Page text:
Saturday, November 18, 2017

How to photograph vegetables

May 5, 2009 by  
Filed under Photo Technique

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Photographing Vegetables is a very important field in food photography. The main attribute we must keep in mind when photographing vegetables, is freshness.

When we choose our produce, we have to make sure, they are absolutely fresh. Their texture and color must be perfect, and the leaves must be free of spots or blemishes.

Lighting:

If we are going to be using studio lights, we should have at least two similar products of the same kind. One to make our proofs and another to make the final pictures. Vegetables, and especially the leaves, tend to get dry very quickly under the heat of the lights.

Natural light gives us more time and let us to work slowly, but it is more difficult to control and it can change dramatically in just a few minutes. If we are going to use natural light, we must plan ahead of time to be able to have it under control.

I personally love the quality of natural light, and I use it very often to photograph flowers, vegetables and food. It is important, however, to photograph in a cloudy day or to filter the light through a white curtain.

We must always use one main source of light. Our natural vision is regulated by the sun, and any image that denotes multiple lights and shadows is going to feel artificial.

This doesn’t mean, that we should keep the dark side in the shadows, we must have a very soft lighting around the whole image. To obtain this effect, we must use reflected light to fill in.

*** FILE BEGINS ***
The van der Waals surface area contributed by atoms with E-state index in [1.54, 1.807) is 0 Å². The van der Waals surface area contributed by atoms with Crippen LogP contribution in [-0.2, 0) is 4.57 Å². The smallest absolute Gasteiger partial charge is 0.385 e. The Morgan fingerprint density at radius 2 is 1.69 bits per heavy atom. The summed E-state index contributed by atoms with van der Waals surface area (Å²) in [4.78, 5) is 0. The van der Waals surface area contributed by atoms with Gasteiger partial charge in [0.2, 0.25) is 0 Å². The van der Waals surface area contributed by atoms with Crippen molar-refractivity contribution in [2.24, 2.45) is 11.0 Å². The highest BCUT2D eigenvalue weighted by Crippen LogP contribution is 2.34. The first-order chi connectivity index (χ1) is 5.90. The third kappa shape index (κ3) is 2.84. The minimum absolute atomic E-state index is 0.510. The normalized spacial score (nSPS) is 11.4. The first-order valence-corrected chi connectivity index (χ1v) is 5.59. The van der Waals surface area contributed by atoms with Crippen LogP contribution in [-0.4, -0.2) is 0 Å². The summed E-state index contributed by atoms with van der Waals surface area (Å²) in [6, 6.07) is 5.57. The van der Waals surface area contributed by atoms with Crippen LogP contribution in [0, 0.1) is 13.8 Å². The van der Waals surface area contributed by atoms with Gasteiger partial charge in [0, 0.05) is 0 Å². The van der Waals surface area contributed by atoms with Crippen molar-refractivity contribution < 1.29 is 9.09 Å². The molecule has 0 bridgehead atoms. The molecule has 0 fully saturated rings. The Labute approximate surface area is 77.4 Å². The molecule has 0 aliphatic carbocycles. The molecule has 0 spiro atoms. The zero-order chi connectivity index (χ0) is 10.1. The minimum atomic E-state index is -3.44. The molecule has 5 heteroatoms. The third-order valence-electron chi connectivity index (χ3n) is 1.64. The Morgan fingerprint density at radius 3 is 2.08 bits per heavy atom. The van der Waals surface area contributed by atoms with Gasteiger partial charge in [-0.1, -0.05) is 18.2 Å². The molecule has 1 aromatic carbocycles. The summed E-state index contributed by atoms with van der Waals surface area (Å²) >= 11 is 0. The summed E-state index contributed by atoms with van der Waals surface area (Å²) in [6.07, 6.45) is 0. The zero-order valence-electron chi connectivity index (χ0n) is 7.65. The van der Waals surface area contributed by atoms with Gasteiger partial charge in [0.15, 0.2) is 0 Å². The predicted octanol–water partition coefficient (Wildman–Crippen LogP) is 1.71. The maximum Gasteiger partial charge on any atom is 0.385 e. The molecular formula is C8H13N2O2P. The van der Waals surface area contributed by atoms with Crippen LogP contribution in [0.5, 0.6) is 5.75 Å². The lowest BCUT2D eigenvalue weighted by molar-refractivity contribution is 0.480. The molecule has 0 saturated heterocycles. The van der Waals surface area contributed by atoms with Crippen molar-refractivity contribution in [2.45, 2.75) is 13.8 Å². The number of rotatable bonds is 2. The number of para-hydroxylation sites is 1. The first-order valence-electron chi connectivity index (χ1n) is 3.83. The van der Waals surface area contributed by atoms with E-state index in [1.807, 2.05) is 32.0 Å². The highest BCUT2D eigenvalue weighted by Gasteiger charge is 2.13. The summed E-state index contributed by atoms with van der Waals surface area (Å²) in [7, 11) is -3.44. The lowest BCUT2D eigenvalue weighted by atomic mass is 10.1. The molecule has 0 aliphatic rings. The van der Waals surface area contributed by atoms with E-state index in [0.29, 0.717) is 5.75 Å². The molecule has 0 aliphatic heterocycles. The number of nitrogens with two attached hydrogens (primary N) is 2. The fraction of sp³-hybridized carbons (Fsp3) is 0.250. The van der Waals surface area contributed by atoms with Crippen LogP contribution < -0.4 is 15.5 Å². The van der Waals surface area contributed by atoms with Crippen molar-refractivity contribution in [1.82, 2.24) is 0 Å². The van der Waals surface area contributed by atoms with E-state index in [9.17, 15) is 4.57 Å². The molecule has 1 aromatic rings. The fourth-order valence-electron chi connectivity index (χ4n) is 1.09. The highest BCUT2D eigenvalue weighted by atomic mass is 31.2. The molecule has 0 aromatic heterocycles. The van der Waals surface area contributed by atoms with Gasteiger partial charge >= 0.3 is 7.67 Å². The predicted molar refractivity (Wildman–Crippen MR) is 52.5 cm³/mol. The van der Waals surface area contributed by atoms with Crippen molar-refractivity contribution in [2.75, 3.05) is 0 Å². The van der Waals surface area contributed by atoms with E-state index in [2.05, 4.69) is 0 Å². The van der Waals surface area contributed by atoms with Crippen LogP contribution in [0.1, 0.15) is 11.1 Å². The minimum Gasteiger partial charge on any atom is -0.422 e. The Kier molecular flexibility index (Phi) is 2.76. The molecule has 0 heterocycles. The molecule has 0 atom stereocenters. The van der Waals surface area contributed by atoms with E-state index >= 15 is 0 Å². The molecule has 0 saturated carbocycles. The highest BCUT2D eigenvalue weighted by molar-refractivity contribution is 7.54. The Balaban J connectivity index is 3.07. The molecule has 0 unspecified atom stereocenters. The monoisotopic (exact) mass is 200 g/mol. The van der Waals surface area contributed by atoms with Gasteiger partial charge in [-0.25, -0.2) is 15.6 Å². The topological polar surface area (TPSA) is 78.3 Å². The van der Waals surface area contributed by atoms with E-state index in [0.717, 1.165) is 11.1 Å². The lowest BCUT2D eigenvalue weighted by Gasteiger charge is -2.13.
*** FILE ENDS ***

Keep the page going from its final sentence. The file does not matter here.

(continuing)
The reflectors can be purchased or we can build them very easily from white cardboard and/or aluminum foil.

Exposure:

We must be extremely cautious abut the exposure, we must avoid that the bright areas in our picture can loose their detail. If we have an histogram in the camera, we must use it.

We have to keep the ISO very low, ideally 100, and no more than 200 to avoid digital noise.

Depth of field:

We can see that food photography uses a lot a creative out of focus, but unless we are very confident about how to use, it and keep it under control, we should keep everything in focus.

We also need to be very, very close to our product to be able to show its quality and texture, and this can only be achieved by using a small lens aperture.

All of these, take us to the second most important piece of equipment after the camera: the tripod. The tripod allow us to get a great depth o field and to frame our image meticulously.

Special tip:

Every supermarket knows and use this: water sprayed over the vegetables. We can use the same technique to show freshness. Although fresh water works well, it dries up quickly and it slides down from round surfaces, so it is better to use sprayed glycerin instead of water.

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